Thinking about finding a new job? One headhunter shares his tips on how not to go about it.
Rule 1: Money isn't everything
"Make a move for the right reasons," says Kevin Yeung, a search consultant specialising in real estate, private equity and hedge funds at the Whitney Group in Hong Kong. "Executives need to carefully consider why they're going and to spend quality time really evaluating what they hope to achieve from a move," he adds.
Rule 2: There's no going back
It's no good telling your manager you want to leave and then changing your mind: if you want to go for a new job, be decisive. Expressing an urge to move on is like wielding a loaded gun, says Yeung: "You should be prepared to use it. When it comes to job change, you have to think very carefully and then go through with the decision."
Rule 3: No means no
An extension of Rule 2, Rule 3 amounts to the fact that once you've said you're leaving, do not (under any circumstances) allow anyone to persuade you otherwise. Saying you're going to leave and then sticking around for more money or a bigger role is usually bad news.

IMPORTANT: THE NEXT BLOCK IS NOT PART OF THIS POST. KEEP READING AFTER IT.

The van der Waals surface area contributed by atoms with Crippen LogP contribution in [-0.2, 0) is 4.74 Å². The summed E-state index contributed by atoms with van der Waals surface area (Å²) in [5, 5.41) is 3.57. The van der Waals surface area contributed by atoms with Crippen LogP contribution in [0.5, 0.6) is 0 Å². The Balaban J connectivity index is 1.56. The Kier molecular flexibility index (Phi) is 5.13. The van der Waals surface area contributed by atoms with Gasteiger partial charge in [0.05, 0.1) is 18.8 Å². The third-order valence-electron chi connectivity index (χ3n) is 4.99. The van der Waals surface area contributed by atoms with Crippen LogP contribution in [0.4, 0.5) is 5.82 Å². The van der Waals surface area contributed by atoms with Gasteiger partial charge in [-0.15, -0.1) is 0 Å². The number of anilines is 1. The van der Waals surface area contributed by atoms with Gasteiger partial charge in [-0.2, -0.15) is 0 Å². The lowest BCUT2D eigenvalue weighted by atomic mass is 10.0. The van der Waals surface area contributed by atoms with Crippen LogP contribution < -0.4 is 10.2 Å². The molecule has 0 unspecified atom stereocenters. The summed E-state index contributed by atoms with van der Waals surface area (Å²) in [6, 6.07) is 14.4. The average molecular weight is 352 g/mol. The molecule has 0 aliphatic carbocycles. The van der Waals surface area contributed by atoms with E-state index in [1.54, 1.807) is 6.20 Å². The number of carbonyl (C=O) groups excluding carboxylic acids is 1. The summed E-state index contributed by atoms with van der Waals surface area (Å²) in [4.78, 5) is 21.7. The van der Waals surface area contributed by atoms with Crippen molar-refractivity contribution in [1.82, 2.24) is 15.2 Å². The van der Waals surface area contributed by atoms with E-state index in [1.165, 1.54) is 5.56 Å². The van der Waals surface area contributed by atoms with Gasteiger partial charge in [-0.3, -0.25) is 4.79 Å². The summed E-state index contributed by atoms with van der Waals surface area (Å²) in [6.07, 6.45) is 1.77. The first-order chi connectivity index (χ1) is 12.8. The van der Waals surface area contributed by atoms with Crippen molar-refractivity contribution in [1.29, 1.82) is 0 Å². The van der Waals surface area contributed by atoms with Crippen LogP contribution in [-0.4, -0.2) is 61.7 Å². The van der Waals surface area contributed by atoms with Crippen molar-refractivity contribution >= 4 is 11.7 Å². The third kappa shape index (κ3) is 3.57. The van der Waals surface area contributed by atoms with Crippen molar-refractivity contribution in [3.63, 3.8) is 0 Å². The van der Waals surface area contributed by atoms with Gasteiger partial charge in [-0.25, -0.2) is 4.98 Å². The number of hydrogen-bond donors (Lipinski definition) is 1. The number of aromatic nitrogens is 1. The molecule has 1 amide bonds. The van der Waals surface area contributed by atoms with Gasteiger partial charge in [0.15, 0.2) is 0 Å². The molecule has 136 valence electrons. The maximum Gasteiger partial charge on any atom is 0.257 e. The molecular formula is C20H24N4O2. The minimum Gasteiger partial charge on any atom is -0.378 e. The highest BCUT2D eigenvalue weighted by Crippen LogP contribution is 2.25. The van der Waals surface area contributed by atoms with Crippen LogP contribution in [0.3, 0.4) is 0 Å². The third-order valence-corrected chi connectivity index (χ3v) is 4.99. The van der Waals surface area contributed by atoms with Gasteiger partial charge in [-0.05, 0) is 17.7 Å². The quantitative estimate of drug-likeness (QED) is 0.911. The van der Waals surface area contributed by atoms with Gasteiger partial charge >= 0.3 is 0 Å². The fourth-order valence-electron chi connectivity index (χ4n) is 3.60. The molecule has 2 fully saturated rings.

One headhunter tells the sorry tale of a private equity star who was seriously contemplating quitting, but was persuaded to stay. "They smothered him with love. They sent him to spend a week with senior management in a luxury resort and they convinced him to stay on," he says in hushed tones.
But their faith had been shaken and the employee was 'shafted' - in the words of the recruiter - when it came to paying his carried interest (the capital gains from successful deals, usually paid out over several years). Although he got his salary and bonus he found himself seriously underpaid compared to his peers.
You have been warned...